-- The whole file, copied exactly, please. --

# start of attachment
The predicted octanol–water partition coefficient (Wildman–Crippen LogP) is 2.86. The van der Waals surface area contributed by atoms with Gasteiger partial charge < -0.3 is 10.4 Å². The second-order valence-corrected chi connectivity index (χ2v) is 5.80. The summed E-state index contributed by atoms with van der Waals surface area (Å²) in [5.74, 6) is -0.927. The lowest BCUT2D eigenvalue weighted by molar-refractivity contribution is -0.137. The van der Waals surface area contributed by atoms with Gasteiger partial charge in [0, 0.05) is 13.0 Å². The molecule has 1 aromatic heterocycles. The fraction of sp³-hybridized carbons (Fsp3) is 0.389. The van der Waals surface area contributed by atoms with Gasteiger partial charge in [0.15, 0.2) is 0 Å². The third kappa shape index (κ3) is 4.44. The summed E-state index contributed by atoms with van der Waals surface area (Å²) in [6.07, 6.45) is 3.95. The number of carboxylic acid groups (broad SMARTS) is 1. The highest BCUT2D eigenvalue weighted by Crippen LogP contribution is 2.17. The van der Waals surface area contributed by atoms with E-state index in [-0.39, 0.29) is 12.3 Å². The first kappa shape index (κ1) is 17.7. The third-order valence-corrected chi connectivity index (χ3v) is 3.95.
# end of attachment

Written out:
The predicted octanol–water partition coefficient (Wildman–Crippen LogP) is 2.86. The van der Waals surface area contributed by atoms with Gasteiger partial charge < -0.3 is 10.4 Å². The second-order valence-corrected chi connectivity index (χ2v) is 5.80. The summed E-state index contributed by atoms with van der Waals surface area (Å²) in [5.74, 6) is -0.927. The lowest BCUT2D eigenvalue weighted by molar-refractivity contribution is -0.137. The van der Waals surface area contributed by atoms with Gasteiger partial charge in [0, 0.05) is 13.0 Å². The molecule has 1 aromatic heterocycles. The fraction of sp³-hybridized carbons (Fsp3) is 0.389. The van der Waals surface area contributed by atoms with Gasteiger partial charge in [0.15, 0.2) is 0 Å². The third kappa shape index (κ3) is 4.44. The summed E-state index contributed by atoms with van der Waals surface area (Å²) in [6.07, 6.45) is 3.95. The number of carboxylic acid groups (broad SMARTS) is 1. The highest BCUT2D eigenvalue weighted by Crippen LogP contribution is 2.17. The van der Waals surface area contributed by atoms with E-state index in [-0.39, 0.29) is 12.3 Å². The first kappa shape index (κ1) is 17.7. The third-order valence-corrected chi connectivity index (χ3v) is 3.95.